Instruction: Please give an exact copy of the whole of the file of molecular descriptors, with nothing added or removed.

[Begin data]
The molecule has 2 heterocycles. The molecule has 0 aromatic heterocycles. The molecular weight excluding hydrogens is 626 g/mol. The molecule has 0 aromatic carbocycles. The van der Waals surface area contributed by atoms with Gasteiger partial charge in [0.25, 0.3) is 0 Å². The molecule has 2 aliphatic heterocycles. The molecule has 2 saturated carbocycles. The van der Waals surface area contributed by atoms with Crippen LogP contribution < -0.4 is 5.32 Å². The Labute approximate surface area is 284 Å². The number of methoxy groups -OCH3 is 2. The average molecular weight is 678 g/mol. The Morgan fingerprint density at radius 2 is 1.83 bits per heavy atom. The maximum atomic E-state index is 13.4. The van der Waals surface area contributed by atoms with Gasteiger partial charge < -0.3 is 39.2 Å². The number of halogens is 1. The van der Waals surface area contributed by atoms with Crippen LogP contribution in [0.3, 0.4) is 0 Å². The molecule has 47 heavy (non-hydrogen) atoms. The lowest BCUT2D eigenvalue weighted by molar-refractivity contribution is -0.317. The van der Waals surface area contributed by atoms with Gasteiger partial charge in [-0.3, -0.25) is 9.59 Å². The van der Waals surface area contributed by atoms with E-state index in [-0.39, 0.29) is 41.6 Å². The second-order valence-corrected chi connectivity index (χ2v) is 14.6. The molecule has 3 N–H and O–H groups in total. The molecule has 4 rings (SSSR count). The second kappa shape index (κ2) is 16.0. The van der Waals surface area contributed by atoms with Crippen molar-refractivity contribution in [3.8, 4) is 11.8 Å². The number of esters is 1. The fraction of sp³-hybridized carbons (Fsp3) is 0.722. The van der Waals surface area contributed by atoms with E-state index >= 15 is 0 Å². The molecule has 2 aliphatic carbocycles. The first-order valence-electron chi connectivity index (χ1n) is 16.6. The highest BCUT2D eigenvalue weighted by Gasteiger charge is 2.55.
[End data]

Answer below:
The molecule has 2 heterocycles. The molecule has 0 aromatic heterocycles. The molecular weight excluding hydrogens is 626 g/mol. The molecule has 0 aromatic carbocycles. The van der Waals surface area contributed by atoms with Gasteiger partial charge in [0.25, 0.3) is 0 Å². The molecule has 2 aliphatic heterocycles. The molecule has 2 saturated carbocycles. The van der Waals surface area contributed by atoms with Crippen LogP contribution < -0.4 is 5.32 Å². The Labute approximate surface area is 284 Å². The number of methoxy groups -OCH3 is 2. The average molecular weight is 678 g/mol. The Morgan fingerprint density at radius 2 is 1.83 bits per heavy atom. The maximum atomic E-state index is 13.4. The van der Waals surface area contributed by atoms with Gasteiger partial charge < -0.3 is 39.2 Å². The number of halogens is 1. The van der Waals surface area contributed by atoms with Crippen LogP contribution in [0.3, 0.4) is 0 Å². The molecule has 47 heavy (non-hydrogen) atoms. The lowest BCUT2D eigenvalue weighted by molar-refractivity contribution is -0.317. The van der Waals surface area contributed by atoms with Gasteiger partial charge in [-0.3, -0.25) is 9.59 Å². The van der Waals surface area contributed by atoms with E-state index in [-0.39, 0.29) is 41.6 Å². The second-order valence-corrected chi connectivity index (χ2v) is 14.6. The molecule has 3 N–H and O–H groups in total. The molecule has 4 rings (SSSR count). The second kappa shape index (κ2) is 16.0. The van der Waals surface area contributed by atoms with Crippen molar-refractivity contribution in [3.8, 4) is 11.8 Å². The number of esters is 1. The fraction of sp³-hybridized carbons (Fsp3) is 0.722. The van der Waals surface area contributed by atoms with E-state index >= 15 is 0 Å². The molecule has 2 aliphatic carbocycles. The first-order valence-electron chi connectivity index (χ1n) is 16.6. The highest BCUT2D eigenvalue weighted by Gasteiger charge is 2.55.